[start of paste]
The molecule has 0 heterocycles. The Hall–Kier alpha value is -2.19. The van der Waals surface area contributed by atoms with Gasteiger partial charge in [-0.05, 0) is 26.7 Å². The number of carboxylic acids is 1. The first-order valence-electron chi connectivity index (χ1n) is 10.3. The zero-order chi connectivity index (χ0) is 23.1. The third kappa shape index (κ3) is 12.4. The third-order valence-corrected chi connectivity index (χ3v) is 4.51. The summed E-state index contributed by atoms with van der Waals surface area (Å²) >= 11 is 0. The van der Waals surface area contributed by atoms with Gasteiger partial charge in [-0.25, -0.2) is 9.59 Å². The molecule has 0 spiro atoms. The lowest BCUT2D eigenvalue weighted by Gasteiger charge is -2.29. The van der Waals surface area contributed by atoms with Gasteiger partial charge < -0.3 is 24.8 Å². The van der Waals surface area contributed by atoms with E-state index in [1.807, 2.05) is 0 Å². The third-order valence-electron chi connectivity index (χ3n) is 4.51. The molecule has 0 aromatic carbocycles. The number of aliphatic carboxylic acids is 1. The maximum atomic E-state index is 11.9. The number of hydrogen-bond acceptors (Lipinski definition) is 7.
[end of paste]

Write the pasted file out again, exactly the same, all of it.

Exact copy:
The molecule has 0 heterocycles. The Hall–Kier alpha value is -2.19. The van der Waals surface area contributed by atoms with Gasteiger partial charge in [-0.05, 0) is 26.7 Å². The number of carboxylic acids is 1. The first-order valence-electron chi connectivity index (χ1n) is 10.3. The zero-order chi connectivity index (χ0) is 23.1. The third kappa shape index (κ3) is 12.4. The third-order valence-corrected chi connectivity index (χ3v) is 4.51. The summed E-state index contributed by atoms with van der Waals surface area (Å²) >= 11 is 0. The van der Waals surface area contributed by atoms with Gasteiger partial charge in [-0.25, -0.2) is 9.59 Å². The molecule has 0 spiro atoms. The lowest BCUT2D eigenvalue weighted by Gasteiger charge is -2.29. The van der Waals surface area contributed by atoms with Gasteiger partial charge < -0.3 is 24.8 Å². The van der Waals surface area contributed by atoms with E-state index in [1.807, 2.05) is 0 Å². The third-order valence-electron chi connectivity index (χ3n) is 4.51. The molecule has 0 aromatic carbocycles. The number of aliphatic carboxylic acids is 1. The maximum atomic E-state index is 11.9. The number of hydrogen-bond acceptors (Lipinski definition) is 7.